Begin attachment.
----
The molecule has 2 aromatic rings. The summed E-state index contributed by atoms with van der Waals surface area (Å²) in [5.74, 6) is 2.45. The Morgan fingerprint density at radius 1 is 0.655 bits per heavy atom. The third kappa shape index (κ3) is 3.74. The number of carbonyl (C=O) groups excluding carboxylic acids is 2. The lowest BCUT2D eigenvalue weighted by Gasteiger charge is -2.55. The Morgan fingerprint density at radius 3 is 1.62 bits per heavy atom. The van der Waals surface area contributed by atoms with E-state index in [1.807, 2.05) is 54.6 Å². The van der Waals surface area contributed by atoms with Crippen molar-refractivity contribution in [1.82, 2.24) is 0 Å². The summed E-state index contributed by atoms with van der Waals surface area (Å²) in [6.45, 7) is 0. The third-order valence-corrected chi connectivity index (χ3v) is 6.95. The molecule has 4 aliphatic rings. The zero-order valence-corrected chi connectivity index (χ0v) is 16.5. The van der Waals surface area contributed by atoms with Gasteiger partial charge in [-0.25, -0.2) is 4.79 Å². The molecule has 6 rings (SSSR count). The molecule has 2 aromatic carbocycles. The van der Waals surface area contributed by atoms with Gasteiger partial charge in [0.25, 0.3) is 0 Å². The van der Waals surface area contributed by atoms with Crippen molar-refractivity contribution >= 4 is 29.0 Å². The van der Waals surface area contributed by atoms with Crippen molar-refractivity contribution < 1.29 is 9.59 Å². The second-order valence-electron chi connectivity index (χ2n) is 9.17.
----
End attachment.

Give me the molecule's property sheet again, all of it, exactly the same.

The molecule has 2 aromatic rings. The summed E-state index contributed by atoms with van der Waals surface area (Å²) in [5.74, 6) is 2.45. The Morgan fingerprint density at radius 1 is 0.655 bits per heavy atom. The third kappa shape index (κ3) is 3.74. The number of carbonyl (C=O) groups excluding carboxylic acids is 2. The lowest BCUT2D eigenvalue weighted by Gasteiger charge is -2.55. The Morgan fingerprint density at radius 3 is 1.62 bits per heavy atom. The van der Waals surface area contributed by atoms with E-state index in [1.807, 2.05) is 54.6 Å². The van der Waals surface area contributed by atoms with Crippen molar-refractivity contribution in [1.82, 2.24) is 0 Å². The summed E-state index contributed by atoms with van der Waals surface area (Å²) in [6.45, 7) is 0. The third-order valence-corrected chi connectivity index (χ3v) is 6.95. The molecule has 4 aliphatic rings. The zero-order valence-corrected chi connectivity index (χ0v) is 16.5. The van der Waals surface area contributed by atoms with Gasteiger partial charge in [-0.25, -0.2) is 4.79 Å². The molecule has 6 rings (SSSR count). The molecule has 2 aromatic carbocycles. The van der Waals surface area contributed by atoms with Gasteiger partial charge in [0.25, 0.3) is 0 Å². The van der Waals surface area contributed by atoms with Crippen molar-refractivity contribution >= 4 is 29.0 Å². The van der Waals surface area contributed by atoms with Crippen molar-refractivity contribution < 1.29 is 9.59 Å². The second-order valence-electron chi connectivity index (χ2n) is 9.17.